“Retired, Not Dead” Turns 100!  My Ten Favorite Posts: A Retrospective

It never occurred to me that if I just kept writing, I would end up publishing 100 articles in this blog, but this entry will be #100.  For this landmark, I decided to go back and select 10 articles for which I had a particular fondness.  If you are a regular reader or have just accidentally stumbled across the blog for the first time, I hope you will take time to browse a few of my favorites.  Please drop me a comment if you are inspired to do so.  I love to hear from my readers.

My first post was on March 5, 2014.  These are listed from oldest to most recent:

“Thank You, Paul McCartney” recounts my introduction to French kissing and I am forever grateful to the young woman who introduced me to it so kindly.  The moment coincided with Paul McCartney’s song “Maybe I’m Amazed” which is why it is dedicated to him.

“Just The Facts, Ma’am–The Top 5 TV Detectives”  I loved this project.  Once I decided on my list I spent a full day on each one–reading up on them to collect background, watching clips for memorable moments, and at times watching whole episodes each morning.  After all, I was doing research.  Right after lunch, I’d start on the detective’s profile and get it posted by the late afternoon, building the article in serial fashion, posting detective #5 on Monday and #1 on Friday.

“Dish Bitch”  wherein I complain bitterly about being the only member of the family willing to empty the dishwasher and then slowly come to terms with my fate.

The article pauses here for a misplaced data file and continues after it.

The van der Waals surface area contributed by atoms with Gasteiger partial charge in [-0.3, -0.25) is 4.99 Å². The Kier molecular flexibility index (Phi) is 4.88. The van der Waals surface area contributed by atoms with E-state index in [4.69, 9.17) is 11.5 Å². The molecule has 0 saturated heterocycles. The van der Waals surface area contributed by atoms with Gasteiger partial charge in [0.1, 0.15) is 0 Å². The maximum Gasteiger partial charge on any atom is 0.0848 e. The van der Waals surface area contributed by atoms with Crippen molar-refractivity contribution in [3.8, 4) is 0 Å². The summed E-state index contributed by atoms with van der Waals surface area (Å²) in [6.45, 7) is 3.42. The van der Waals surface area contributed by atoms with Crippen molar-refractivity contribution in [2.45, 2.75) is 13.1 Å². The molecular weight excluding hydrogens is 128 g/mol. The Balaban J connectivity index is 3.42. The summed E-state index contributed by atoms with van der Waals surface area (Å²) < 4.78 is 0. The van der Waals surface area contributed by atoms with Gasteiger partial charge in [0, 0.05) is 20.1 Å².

“So, Hypochondriacally Speaking…”  This one explores my own paranoia about my health and how I seem to overreact to every odd fleeting symptom that comes along.  I might have picked this one just because I liked the play on words in the title.

“Dude, I Said I Was Sorry”  This one tells the story of my encounter with an angry bike rider who claimed I had almost run him over when I actually had never even seen him.  In this one I played with a technique used by Joseph Heller (Catch 22) where the character’s thoughts sometimes become part of the on-going dialogue.

“Watching Icebergs Go By”  This is a story from my teaching career where I was once again reminded of how little I actually know about the lives of my students.  One particular student makes a heart-breaking revelation in the very last class on the very last day of the school year.

“Competitive Backpacking”  Yes, one would think that backpacking is the ultimate team activity, but when my friends and I were active in the 1980’s there were always contests to one-up each other, sometimes with very funny consequences.

“Men: Why It’s Important To Keep Your Mouth Shut”  The complexities of communication between men and women is a source of constant fascination for me.  Over time, I think I’ve learned when it is most important to shut up and listen.